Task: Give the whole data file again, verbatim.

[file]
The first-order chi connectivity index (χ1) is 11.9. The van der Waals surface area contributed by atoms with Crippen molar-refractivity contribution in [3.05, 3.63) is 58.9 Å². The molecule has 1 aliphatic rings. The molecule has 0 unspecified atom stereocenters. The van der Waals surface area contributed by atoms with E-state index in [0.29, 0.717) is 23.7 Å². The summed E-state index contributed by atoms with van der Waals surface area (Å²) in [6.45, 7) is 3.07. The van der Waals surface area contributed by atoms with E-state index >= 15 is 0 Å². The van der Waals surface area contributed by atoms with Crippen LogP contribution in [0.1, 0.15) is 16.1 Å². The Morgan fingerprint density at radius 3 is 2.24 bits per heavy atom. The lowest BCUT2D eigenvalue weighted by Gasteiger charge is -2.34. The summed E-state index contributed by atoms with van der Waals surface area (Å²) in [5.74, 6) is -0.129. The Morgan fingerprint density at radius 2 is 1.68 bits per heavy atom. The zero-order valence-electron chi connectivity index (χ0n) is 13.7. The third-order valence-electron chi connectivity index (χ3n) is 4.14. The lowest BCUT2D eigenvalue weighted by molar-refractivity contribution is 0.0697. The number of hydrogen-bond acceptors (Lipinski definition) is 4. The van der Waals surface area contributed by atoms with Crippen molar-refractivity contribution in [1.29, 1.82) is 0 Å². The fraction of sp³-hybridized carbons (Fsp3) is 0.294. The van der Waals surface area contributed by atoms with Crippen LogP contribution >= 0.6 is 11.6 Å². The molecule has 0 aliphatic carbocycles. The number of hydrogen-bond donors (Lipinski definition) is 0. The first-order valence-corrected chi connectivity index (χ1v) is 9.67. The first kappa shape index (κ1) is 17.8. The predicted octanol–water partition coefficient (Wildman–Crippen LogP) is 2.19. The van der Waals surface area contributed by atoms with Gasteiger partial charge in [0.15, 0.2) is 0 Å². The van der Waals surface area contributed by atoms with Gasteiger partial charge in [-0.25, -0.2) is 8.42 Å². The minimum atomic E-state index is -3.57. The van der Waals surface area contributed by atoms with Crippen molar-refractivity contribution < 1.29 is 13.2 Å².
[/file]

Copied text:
The first-order chi connectivity index (χ1) is 11.9. The van der Waals surface area contributed by atoms with Crippen molar-refractivity contribution in [3.05, 3.63) is 58.9 Å². The molecule has 1 aliphatic rings. The molecule has 0 unspecified atom stereocenters. The van der Waals surface area contributed by atoms with E-state index in [0.29, 0.717) is 23.7 Å². The summed E-state index contributed by atoms with van der Waals surface area (Å²) in [6.45, 7) is 3.07. The van der Waals surface area contributed by atoms with E-state index >= 15 is 0 Å². The van der Waals surface area contributed by atoms with Crippen LogP contribution in [0.1, 0.15) is 16.1 Å². The Morgan fingerprint density at radius 3 is 2.24 bits per heavy atom. The lowest BCUT2D eigenvalue weighted by Gasteiger charge is -2.34. The summed E-state index contributed by atoms with van der Waals surface area (Å²) in [5.74, 6) is -0.129. The Morgan fingerprint density at radius 2 is 1.68 bits per heavy atom. The zero-order valence-electron chi connectivity index (χ0n) is 13.7. The third-order valence-electron chi connectivity index (χ3n) is 4.14. The lowest BCUT2D eigenvalue weighted by molar-refractivity contribution is 0.0697. The number of hydrogen-bond acceptors (Lipinski definition) is 4. The van der Waals surface area contributed by atoms with Crippen molar-refractivity contribution in [1.29, 1.82) is 0 Å². The fraction of sp³-hybridized carbons (Fsp3) is 0.294. The van der Waals surface area contributed by atoms with Crippen LogP contribution >= 0.6 is 11.6 Å². The molecule has 0 aliphatic carbocycles. The number of hydrogen-bond donors (Lipinski definition) is 0. The first-order valence-corrected chi connectivity index (χ1v) is 9.67. The first kappa shape index (κ1) is 17.8. The predicted octanol–water partition coefficient (Wildman–Crippen LogP) is 2.19. The van der Waals surface area contributed by atoms with Gasteiger partial charge in [0.15, 0.2) is 0 Å². The van der Waals surface area contributed by atoms with Gasteiger partial charge in [-0.25, -0.2) is 8.42 Å². The minimum atomic E-state index is -3.57. The van der Waals surface area contributed by atoms with Crippen molar-refractivity contribution < 1.29 is 13.2 Å².